It is logical to hypothesize that these changes in the mean zonal precipitable water gradient were a direct consequence of α > 1 enhancing eddy moisture transports. To test this idea, we regress time series of the column MSE tendency due to α [Fα in Eq. (5)] against a proxy for anomalous column vapor advection by eddy zonal winds,
e7
where is the high-frequency (2–60 days) bandpass-filtered zonal wind anomaly at 850 hPa.

Figure 19 (left) shows that the time-mean horizontal structure of γ exhibits an expected eddy advective sink over the western warm pool and a source over the eastern Pacific. With higher α, although the precipitable water gradient and γ are slightly weakened, the eddy moisture flux retains a fairly similar zonal structure and shape. Since the rotational part of the eddy moisture flux is multiplied by α in calculating the total q dynamic tendency, there should be a stronger effective moisture sink in the west and source in the east for α > 1. The robustly positive regression slopes of ∂Fα/∂γ (Fig. 19, right) confirm that α acts to boost the baseline zonal eddy moisture flux pattern in this fashion. This clearly supports the idea that eddy fluxes are a driver of the reduced PW gradients across the Pacific at high α, and associated Walker circulation changes, though it does not exclude that other processes could also be important.

Fig. 19.
Fig. 19.

(left) Time-mean maps of a proxy for moisture advection by the eddy zonal wind γ shown for (top)–(bottom) increasing α. (right) Corresponding maps of the γ-regressed MSE tendency due to α, suggesting α amplifies the baseline pattern of eddy zonal moisture advection.

Citation: Journal of the Atmospheric Sciences 71, 2; 10.1175/JAS-D-13-0119.1

Finally, although this thought experiment has focused primarily on the adiabatic propagation of the MJO, future work would also be helpful to see if similarly clean monotonic and causal sensitivities can be detected for other processes critical to the diabatic maintenance of SPCAM's MJO—for instance, by longwave heating and surface evaporation. Others have shown in mechanism-denial twin experiments on idealized aquaplanets that MJO-permitting global models can disagree about the relative importance of these two processes in a weakly positive GMS environment (Maloney et al. 2010; Kiranmayi and Maloney 2011; Andersen and Kuang 2012). Real-geography SPCAM v3.0 remains an especially attractive model for this type of analysis given its especially realistic boreal winter basic state and well-validated3 MJO. The α experiment design of hunting for monotonic sensitivities in response to a smoothly varying external control parameter may also prove to be clarifying for examining diabatic processes.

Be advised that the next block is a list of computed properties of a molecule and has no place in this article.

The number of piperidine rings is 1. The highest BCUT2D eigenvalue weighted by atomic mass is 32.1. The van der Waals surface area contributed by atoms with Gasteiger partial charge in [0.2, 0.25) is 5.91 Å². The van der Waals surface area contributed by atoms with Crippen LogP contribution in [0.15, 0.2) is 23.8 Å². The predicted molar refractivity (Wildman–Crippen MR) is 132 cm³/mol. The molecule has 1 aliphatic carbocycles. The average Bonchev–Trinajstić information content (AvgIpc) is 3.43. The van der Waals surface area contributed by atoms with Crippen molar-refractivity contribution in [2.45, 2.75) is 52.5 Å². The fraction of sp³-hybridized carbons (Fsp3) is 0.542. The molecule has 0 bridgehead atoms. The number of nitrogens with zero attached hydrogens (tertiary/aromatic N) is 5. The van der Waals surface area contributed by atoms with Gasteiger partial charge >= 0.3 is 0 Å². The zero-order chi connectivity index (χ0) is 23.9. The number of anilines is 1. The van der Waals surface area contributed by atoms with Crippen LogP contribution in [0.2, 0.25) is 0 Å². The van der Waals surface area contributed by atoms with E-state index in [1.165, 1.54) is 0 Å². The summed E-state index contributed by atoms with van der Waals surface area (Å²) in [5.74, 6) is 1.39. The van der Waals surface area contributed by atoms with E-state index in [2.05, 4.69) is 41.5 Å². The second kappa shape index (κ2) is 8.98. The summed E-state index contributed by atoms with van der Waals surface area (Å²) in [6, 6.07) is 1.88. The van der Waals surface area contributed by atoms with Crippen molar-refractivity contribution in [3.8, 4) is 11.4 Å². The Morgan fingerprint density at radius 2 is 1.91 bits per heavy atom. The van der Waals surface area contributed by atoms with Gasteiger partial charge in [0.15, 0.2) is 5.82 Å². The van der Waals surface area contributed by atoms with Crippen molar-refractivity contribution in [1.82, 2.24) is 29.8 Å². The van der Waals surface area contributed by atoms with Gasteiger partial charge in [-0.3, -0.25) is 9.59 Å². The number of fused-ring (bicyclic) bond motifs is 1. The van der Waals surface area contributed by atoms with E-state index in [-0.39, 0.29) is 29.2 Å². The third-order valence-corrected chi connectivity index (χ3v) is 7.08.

6. Conclusions

From the moisture-mode paradigm, the MJO may be viewed as the result of an intrinsic predisposition for tropical deep convection to self-aggregate on large scales through internal feedbacks (Bretherton et al. 2005; Muller and Held 2012). Coupled to horizontal advection, this mechanism can manifest as a slow eastward-traveling disturbance.